“Raise up a child in the way they should go…”

At our third 2014 meeting on June 9, we also heard more from the Warren family and discussed our hopes and expectations as we get ready to serve with our youngest team member to date! Read on for a recap from Amanda.

Despite our efforts in life to expose ourselves and our family to diversity, most of the people with whom we interact on a day-to-day basis look, dress, and think a lot alike.  They live in the same types of homes and have the same type of life rhythms. We don’t want our two-year-old daughter, Olivia, to grow up unaware of or unconcerned with either the weaknesses or strengths of the world beyond her home. So for so many reasons, that being not the least of them, we’ve decided to bring our daughter to the Dominican on her first mission trip.

The bible would say “raise up a child in the way they should go and when they are old they will not depart from it.” As a speech pathologist, it’s my job to take big goals like “raise up Olivia in the way she should go” or “Olivia will not depart from the ways we’ve taught her” into short-term, measurable goals. And of course, there will be different goals for each age dependent on her developmental, emotional, and knowledge levels.

This year, We’ve set a few (hopefully measurable) goals for our family that we’ve already been working on, and will continue to work on while we’re on the trip and after we leave. Some of them are very basic and you might even laugh when you hear them. But we think that each of them is a first step toward that bigger goal of raising her in the way she should go.

But before we list out those five goals for you, we want to answer a question that our team leaders had for us, which was about what our expectations are regarding how Olivia would interact with the rest of the group. It is our hope that each team member would come on board to help us reach our short-term goals, pray for us about our goals, praise us for our progress toward these goals, and feel comfortable speaking into our lives if we’re departing from these goals.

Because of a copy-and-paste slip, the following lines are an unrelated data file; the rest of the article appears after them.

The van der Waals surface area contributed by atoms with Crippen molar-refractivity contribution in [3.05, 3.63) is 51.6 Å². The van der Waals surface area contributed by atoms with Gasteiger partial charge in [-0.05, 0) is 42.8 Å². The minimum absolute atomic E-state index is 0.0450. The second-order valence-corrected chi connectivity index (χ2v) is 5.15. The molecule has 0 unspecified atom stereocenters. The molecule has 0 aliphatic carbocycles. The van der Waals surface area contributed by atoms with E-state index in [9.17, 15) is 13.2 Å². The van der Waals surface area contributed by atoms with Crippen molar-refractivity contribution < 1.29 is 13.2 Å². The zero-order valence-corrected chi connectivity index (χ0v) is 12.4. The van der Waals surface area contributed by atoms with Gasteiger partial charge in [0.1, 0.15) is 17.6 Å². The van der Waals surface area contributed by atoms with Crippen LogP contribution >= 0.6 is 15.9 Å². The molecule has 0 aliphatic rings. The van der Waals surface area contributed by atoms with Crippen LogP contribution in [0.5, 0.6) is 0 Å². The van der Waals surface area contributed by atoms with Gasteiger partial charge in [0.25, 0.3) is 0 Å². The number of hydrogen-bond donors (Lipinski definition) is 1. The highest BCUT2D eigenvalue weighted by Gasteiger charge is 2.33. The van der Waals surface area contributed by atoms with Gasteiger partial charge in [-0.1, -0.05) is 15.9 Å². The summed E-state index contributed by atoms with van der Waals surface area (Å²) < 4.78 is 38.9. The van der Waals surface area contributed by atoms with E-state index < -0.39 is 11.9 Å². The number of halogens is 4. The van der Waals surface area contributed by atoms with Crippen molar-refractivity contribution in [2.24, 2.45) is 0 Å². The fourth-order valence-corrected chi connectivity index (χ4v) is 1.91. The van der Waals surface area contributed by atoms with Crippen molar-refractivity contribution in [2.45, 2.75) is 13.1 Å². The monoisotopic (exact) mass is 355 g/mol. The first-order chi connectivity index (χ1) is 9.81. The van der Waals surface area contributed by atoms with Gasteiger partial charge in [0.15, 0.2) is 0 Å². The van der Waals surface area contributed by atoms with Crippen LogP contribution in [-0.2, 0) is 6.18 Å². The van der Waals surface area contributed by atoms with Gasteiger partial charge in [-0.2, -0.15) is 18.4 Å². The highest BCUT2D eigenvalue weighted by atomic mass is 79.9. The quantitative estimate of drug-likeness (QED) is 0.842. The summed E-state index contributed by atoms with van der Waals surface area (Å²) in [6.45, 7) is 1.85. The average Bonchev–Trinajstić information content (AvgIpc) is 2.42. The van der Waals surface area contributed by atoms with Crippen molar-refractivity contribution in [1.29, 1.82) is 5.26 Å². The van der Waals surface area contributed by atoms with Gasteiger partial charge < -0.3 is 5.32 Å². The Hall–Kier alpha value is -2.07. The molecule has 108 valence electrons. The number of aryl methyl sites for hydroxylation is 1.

1. Olivia will listen, obey, and be polite. She might not like it, but we expect her to stop when an adult says stop, come when an adult says come, and pay attention when someone is speaking to her. She is expected to follow short, simple directions and be a productive part of society (things like throwing away her own trash and cleaning up her own messes). When she asks for something, she should say please. If she doesn’t, we often will prompt her by asking what nice words she should use.
  2. Olivia will try new foods. She doesn’t have to eat the whole thing. But she does have to tolerate items on her plate and hopefully will even put items in her mouth and chew (even if she then spits it out). We plan to travel with preferred foods and snacks too, just in case.
  3. Olivia will observe her surroundings. When we walk or ride on buses, trains, and planes, we ask “what do you see?” and then follow up with a conversation about things we see. We try hard to point out what we can actually observe and not to make judgments about it. (“I see a woman with children” is different than “I see a mother and children.”)
  4. Olivia will wait. Travel requires patience and toddlers don’t have much of that. When she requests something (either formally or informally), we often expect her to be able to wait a few seconds or a few minutes for that item. If the wait is going to be unusually long, then we’ll try to distract her with a different, preferred item while she waits. We also use a lot of “first X, then Y.”
  5. Olivia will display a spirit of adventure. At home, this means that while we have a typical routine, when fun things come up like visiting friends or attending special events, we don’t let our schedule dictate when we say yes or no. To this end, we expect her to participate in all of the activities we do in whatever way she’s capable—even if that means sleeping in the carrier while we are out and about. We think “participating in whatever way she’s capable” is easy when we’re playing with kiddos or going on team outings. We’re not really sure what it looks like during medical clinic and construction days, but we’re all going to figure that out together this year!